Professional responsibility

'We would not expect doctors and other medical professionals to be able to practice without having first received proper training in the technical and ethical practices required.'


These responsibilities are made clear in CFA Institute’s Code of Ethics and Standards of Professional Conduct. All candidates in the CFA Program study the code and standards at each of the three stages of the examination process and every member annually attests to abide by and adhere to the standards. All CFA Institute members and CFA Program candidates learn that the core value of their professionalism is to place their clients’ needs above their own.

The emphasis on professionalism should be unsurprising. As Nitin Mehta, CFA, managing director for CFA Institute in the EMEA region has noted previously: ‘Investment professionals owe a duty of care to their clients and to the market. We would not expect doctors and other medical professionals to be able to practice without having first received proper training in the technical and ethical practices required. We should require the same standards and ensure that those working in investment management are qualified to act professionally.’

In its recent report on ‘Building real markets for the good of the people’, the Bank of England noted that to promote prosperity financial markets need to meet two conditions: they must be effective (operating competitively to allocate capital and risk) and must maintain their social licence. While the Bank of England was commenting primarily on the operation of the capital markets, the investment market also relies to some extent on a social licence. To do so effectively, the investment profession will need to hold itself to standards that are demonstrably designed to serve clients’ interests. As in medicine, investment professionals cannot be certain about the outcomes for those they serve, but they can set out to help them as far as they are able and should emulate medicine’s best practices around communication. CFA UK’s 2014 paper on informed consent noted:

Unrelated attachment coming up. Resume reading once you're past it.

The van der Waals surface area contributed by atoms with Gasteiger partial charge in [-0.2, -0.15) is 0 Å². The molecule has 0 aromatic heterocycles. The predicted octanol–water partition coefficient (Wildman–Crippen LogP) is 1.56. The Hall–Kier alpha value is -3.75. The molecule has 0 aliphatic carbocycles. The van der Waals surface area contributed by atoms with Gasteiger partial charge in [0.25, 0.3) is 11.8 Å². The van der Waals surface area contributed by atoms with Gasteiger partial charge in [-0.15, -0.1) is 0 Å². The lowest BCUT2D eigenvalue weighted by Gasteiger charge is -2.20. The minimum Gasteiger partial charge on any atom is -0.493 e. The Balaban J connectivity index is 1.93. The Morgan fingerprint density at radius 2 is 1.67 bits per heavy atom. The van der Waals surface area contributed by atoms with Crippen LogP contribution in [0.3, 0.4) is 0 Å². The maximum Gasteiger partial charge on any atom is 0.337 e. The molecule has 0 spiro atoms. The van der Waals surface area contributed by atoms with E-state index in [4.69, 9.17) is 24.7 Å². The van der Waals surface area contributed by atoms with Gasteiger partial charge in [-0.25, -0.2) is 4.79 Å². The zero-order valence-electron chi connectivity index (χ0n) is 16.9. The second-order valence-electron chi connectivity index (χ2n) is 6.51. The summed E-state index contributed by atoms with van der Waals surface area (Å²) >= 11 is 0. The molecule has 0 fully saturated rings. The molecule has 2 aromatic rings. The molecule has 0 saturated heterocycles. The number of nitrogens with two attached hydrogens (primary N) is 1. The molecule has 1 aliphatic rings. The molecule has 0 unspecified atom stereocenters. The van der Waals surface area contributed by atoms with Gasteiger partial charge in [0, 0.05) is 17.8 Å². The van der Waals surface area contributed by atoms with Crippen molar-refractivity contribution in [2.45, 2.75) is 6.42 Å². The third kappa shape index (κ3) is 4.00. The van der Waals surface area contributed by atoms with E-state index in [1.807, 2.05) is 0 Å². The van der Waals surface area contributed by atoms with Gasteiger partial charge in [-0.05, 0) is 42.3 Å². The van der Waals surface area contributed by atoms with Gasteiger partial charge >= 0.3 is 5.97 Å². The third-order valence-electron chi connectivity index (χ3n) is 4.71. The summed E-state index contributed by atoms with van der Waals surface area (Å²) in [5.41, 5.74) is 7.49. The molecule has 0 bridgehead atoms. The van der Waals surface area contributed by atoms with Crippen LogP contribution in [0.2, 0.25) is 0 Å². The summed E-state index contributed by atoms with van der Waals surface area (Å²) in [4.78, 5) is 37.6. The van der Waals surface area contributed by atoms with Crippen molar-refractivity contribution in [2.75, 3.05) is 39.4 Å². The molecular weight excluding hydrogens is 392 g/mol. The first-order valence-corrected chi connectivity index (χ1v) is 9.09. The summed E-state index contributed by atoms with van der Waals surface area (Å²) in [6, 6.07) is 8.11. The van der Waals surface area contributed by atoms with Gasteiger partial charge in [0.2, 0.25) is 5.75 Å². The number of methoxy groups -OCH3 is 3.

‘The typical saver is unaware of the range of possible investment options, their likely ‘success’ and the risks associated with them. An investment professional has a responsibility for the financial health of their client akin to the responsibility a doctor has for their patient’s wellbeing. Like the medical profession, investment professionals should establish and maintain effective partnerships with clients and, where appropriate, their representatives based on openness, trust and good communication’.

Given the role the investment sector already plays in safeguarding and allocating capital, it is important that its social license is maintained. With the sector’s increasing involvement in the provision of pension outcomes and in the provision of long-term capital to the corporate sector, it will be increasingly important that the investment profession is not just seen as necessary, but as carrying out activities that are trusted and approved by society.

Based on the conversations that we have held for this report, the profession embraces this responsibility. Professionalism encompasses such qualities as fairness, accountability, honesty and competence, and stakeholders agree that investment is a professional activity and should be practised in that fashion. They believe that practitioners must be trained, tested and held to high ethical and professional standards. In many areas (such as law and medicine), such standards are regulatory requirements for practitioners. In others, including investment management, regulatory standards are set at a lower level.  While professional qualifications and standards are often demanded by clients and employers, they are yet to be extensively required by regulators.

Read more in our report.

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